(c) Advocating for pregnant women and for children and their families.
(4) SUPPORT SERVICES PRIOR TO PREGNANCY.—
(a) Basic needs, such as food, clothing, and shelter.
(b) Health education.
(c) Family planning services, on a voluntary basis.
(d) Counseling to promote a healthy, stable, and supportive family unit, to include, but not be limited to, financial planning, stress management, and educational planning.
(5) MATERNITY AND NEWBORN SERVICES.—
(a) Comprehensive prenatal care, accessible to all pregnant women and provided for high-risk pregnant women.
(b) Adoption counseling for unmarried pregnant teenagers.
(c) Nutrition services for high-risk pregnant women.
(d) Perinatal intensive care.
(e) Delivery services for high-risk pregnant women.
(f) Postpartum care.
(g) Nutrition services for lactating mothers of high-risk children.
(h) A new mother information program at the birth site, to provide an informational brochure about immunizations, normal child development, abuse avoidance and appropriate parenting strategies, family planning, and community resources and support services for all parents of newborns and to schedule Medicaid-eligible infants for a health checkup.
(i) Appropriate screenings, to include, but not be limited to, metabolic screening, sickle-cell screening, hearing screening, developmental screening, and categorical screening.
(j) Followup family planning services for high-risk mothers and mothers of high-risk infants.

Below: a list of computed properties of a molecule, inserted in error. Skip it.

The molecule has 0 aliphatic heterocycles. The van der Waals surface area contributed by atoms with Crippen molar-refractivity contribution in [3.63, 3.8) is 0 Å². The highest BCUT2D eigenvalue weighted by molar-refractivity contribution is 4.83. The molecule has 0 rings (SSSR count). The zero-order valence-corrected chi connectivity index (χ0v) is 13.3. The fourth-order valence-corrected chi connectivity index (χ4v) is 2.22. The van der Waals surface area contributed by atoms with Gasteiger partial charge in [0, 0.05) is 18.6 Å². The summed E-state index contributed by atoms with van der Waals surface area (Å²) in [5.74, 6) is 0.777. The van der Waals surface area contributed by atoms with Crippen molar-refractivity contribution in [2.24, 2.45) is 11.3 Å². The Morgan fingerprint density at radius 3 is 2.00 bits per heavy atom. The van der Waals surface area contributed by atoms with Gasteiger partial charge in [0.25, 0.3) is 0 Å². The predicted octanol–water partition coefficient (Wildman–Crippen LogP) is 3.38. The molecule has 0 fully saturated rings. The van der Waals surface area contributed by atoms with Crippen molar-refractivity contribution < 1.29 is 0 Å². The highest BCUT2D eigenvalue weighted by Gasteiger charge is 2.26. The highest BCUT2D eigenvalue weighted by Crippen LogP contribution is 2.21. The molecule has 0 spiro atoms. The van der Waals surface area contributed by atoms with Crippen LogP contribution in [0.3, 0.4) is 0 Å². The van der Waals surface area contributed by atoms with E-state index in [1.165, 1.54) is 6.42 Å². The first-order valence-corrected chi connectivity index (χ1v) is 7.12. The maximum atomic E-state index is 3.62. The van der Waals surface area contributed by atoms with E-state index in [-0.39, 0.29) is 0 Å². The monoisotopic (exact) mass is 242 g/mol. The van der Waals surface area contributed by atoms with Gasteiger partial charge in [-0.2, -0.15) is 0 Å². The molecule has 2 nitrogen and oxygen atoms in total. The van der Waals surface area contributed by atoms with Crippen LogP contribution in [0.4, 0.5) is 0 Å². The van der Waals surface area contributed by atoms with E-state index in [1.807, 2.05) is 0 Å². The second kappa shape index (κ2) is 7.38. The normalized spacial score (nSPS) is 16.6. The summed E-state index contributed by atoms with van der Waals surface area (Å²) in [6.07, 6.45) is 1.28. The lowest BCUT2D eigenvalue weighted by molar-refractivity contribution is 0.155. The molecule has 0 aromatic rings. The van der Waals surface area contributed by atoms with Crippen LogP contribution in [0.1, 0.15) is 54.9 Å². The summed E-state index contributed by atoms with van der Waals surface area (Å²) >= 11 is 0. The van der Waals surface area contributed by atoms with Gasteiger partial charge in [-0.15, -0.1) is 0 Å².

(6) HEALTH AND NUTRITION SERVICES FOR PRESCHOOL CHILDREN.—
(a) Preventive health services for all preschool children.
(b) Nutrition services for all preschool children, including, but not limited to, the Child Care Food Program and the Special Supplemental Food Program for Women, Infants, and Children.
(c) Medical care for seriously medically impaired preschool children.
(d) Cost-effective quality health care alternatives for medically involved preschool children, in or near their homes.
(7) EDUCATION, EARLY ASSISTANCE, AND RELATED SERVICES FOR HIGH-RISK CHILDREN AND THEIR FAMILIES.—
(a) Early assistance, including, but not limited to, developmental assistance programs, parent support and training programs, and appropriate followup assistance services, for handicapped and high-risk infants and their families.
(b) Special education and related services for handicapped children.
(c) Education, early assistance, and related services for high-risk children.
(8) SUPPORT SERVICES FOR ALL EXPECTANT PARENTS AND PARENTS OF HIGH-RISK CHILDREN.—
(a) Nonmedical prenatal and support services for pregnant teenagers and other high-risk pregnant women.